Tag: starvation

One massive punch

WARNING: contains a very brief mention of eating disorders and abuse in childhood

Well. It’s kind of ironic given my post yesterday about uncertainty in relationships. At least the uncertainty in the particular relationship I had in mind at the end of the post has been cleared up. Cleared up with one massive blow. I’ve rarely felt more hurt and betrayed and rejected though I’m not sure quite why the impact has been so consuming.

I have tried to talk with my friend about what has happened in our relationship over the past months / couple of years and some of how I’ve been feeling.

After a line of further rejections from her, her not hearing when I tried to be honest and explain some most painful things, her not believing as far as I can see, what I experience and what has happened to me in the past – today she told me I have no reason to feel upset or hurt or angry, that I have no right to feel as I do, that because I have a feeling does not mean it is right, that I am to come before God and see if I have any moral right to feel as I do because I don’t, I am to push it down and rise above it.

I was filled with a massive surge of anger and raw hurt. It has not stemmed any in the hours since.

Coupled with her rejection of me and her disbelief or at least dismissal and ignoring of severely traumatic things that have happened to me in my childhood and right now, it was an immensely hurtful judgement of me. And how strange she thinks that she has the power to decide what feelings I am morally allowed to experience and what is real and what is not.

The terrors associated with feelings I thought were sinful, feelings I was not allowed, feelings that were so dangerous, that I had to atone for and punish myself for, were together with my terror of my ultimate evil, the way that I got to life threatening anorexia and then bulimia, daily self harm, overdosing and attempting to end my life. These feelings kept me submissive and within my abuser’s control. The feelings my friend’s judgement of my experience, my feelings, their and my morality, where I stand with God, the truth and validity of what has happened to me, brought in me straight back there again. Straight away my impulse was to cut and make myself vomit. But something had happened to my legs and I was shaking too much to do anything and perhaps that was blessed protection. I just cried.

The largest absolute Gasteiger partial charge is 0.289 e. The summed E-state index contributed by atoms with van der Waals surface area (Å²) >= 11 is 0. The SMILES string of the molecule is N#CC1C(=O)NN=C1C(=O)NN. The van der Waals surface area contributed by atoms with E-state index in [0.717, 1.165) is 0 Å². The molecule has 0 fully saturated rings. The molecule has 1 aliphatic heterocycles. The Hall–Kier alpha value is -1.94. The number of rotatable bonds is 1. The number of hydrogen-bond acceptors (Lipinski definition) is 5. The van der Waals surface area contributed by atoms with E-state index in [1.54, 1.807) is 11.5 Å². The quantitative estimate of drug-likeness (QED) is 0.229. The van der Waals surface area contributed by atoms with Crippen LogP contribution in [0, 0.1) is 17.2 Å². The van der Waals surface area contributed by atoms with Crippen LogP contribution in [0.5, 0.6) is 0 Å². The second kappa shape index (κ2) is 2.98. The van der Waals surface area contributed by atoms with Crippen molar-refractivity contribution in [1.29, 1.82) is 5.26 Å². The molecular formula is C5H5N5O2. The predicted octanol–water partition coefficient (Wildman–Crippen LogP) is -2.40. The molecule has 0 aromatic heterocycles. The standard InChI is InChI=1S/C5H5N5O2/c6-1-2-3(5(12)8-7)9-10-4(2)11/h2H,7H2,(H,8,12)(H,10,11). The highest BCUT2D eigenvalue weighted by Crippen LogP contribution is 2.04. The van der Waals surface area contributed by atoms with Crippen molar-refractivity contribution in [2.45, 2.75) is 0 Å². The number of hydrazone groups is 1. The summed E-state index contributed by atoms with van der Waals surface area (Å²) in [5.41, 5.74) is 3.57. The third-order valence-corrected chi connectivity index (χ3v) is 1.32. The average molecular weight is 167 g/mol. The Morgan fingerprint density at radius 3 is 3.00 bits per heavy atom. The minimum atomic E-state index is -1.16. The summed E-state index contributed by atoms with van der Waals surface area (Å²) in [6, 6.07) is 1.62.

It hurts worse because this came from one of the very few people I trusted. Someone I shared things with. Someone who brought me to the church and whose child is my godson. Thank the dear Lord I did not share with her the very worst of the abuse I suffered. If I had I don’t think I’d cope in any way now. I already feel violated again. Tricked, ripped apart, judged, rejected, punished, blamed.

As well as the hurt that’s making me go to pieces, I wanted to scream – feelings are not a sin. I have many reasons to feel very hurt, angry, scared… Feelings are not moral or immoral. Who is she to judge what I have a moral right to feel? I have a massive amount of pain and hurt and yes sometimes anger about the abuse. That is normal. Yes, when I’m not believed, dismissed and rejected and abandoned when I’m most desperate, that cuts a little deeper every time and yes emotionally I end up right back where I was in the terror of the abuse. This is not a sin or something I have to crush. I am not a sugar plaster “saint” too “holy” to have any feeling but happiness and superficial love, floating on some supernatural plane disconnected from every real feeling. That’s what she wants. I am not that figure. I am bleeding.

She was the last person left, outside this blog and community and apart from my therapist, with whom I had the depth of trust I thought I did. Perhaps it’s as well it’s gone. I will be very very careful indeed in the future (even more than I already am) about what closeness I allow to develop.

But the hurt is consuming. I am falling into pieces. Shattering. I haven’t gone home yet as I was scared what I’d do and of being alone. But I’m exhausted now and I have to go home. I’ll stay safe somehow. If I can’t I’ll have to go to A&E. I tried to get to the safe place I’ve been to before but they are full tonight.

Ginny xxx

A closing drawbridge and a silent cry – Eating Disorders and Personality Disorder – #6

A closing drawbridge and a silent cry – Eating Disorders and Personality Disorder – #6